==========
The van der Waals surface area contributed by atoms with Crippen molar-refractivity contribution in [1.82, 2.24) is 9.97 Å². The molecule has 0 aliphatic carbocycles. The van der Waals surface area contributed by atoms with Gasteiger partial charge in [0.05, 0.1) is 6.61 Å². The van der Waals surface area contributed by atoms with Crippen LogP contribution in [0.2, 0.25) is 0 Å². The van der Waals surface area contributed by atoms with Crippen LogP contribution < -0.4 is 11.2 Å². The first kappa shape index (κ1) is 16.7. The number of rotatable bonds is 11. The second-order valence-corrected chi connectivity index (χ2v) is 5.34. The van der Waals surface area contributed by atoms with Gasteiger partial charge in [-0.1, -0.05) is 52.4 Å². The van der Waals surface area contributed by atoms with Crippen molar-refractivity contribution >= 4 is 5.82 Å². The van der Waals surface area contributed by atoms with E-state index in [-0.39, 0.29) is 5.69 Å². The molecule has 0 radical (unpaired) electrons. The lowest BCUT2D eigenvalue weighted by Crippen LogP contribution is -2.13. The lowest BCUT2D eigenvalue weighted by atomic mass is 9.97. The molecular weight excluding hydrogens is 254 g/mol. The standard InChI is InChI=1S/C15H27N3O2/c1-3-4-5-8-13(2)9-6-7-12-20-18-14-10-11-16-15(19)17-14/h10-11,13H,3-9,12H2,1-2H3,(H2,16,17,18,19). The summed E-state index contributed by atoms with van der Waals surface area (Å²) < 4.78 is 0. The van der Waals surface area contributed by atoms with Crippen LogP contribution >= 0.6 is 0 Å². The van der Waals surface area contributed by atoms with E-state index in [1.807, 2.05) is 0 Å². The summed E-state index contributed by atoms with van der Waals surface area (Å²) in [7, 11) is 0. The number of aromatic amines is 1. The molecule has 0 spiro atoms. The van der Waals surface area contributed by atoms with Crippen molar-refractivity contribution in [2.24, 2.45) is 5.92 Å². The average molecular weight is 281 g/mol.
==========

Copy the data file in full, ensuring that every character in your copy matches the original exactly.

The van der Waals surface area contributed by atoms with Crippen molar-refractivity contribution in [1.82, 2.24) is 9.97 Å². The molecule has 0 aliphatic carbocycles. The van der Waals surface area contributed by atoms with Gasteiger partial charge in [0.05, 0.1) is 6.61 Å². The van der Waals surface area contributed by atoms with Crippen LogP contribution in [0.2, 0.25) is 0 Å². The van der Waals surface area contributed by atoms with Crippen LogP contribution < -0.4 is 11.2 Å². The first kappa shape index (κ1) is 16.7. The number of rotatable bonds is 11. The second-order valence-corrected chi connectivity index (χ2v) is 5.34. The van der Waals surface area contributed by atoms with Gasteiger partial charge in [-0.1, -0.05) is 52.4 Å². The van der Waals surface area contributed by atoms with Crippen molar-refractivity contribution >= 4 is 5.82 Å². The van der Waals surface area contributed by atoms with E-state index in [-0.39, 0.29) is 5.69 Å². The molecule has 0 radical (unpaired) electrons. The lowest BCUT2D eigenvalue weighted by Crippen LogP contribution is -2.13. The lowest BCUT2D eigenvalue weighted by atomic mass is 9.97. The molecular weight excluding hydrogens is 254 g/mol. The standard InChI is InChI=1S/C15H27N3O2/c1-3-4-5-8-13(2)9-6-7-12-20-18-14-10-11-16-15(19)17-14/h10-11,13H,3-9,12H2,1-2H3,(H2,16,17,18,19). The summed E-state index contributed by atoms with van der Waals surface area (Å²) < 4.78 is 0. The van der Waals surface area contributed by atoms with Crippen LogP contribution >= 0.6 is 0 Å². The van der Waals surface area contributed by atoms with E-state index in [1.807, 2.05) is 0 Å². The summed E-state index contributed by atoms with van der Waals surface area (Å²) in [7, 11) is 0. The number of aromatic amines is 1. The molecule has 0 spiro atoms. The van der Waals surface area contributed by atoms with Crippen molar-refractivity contribution in [2.24, 2.45) is 5.92 Å². The average molecular weight is 281 g/mol.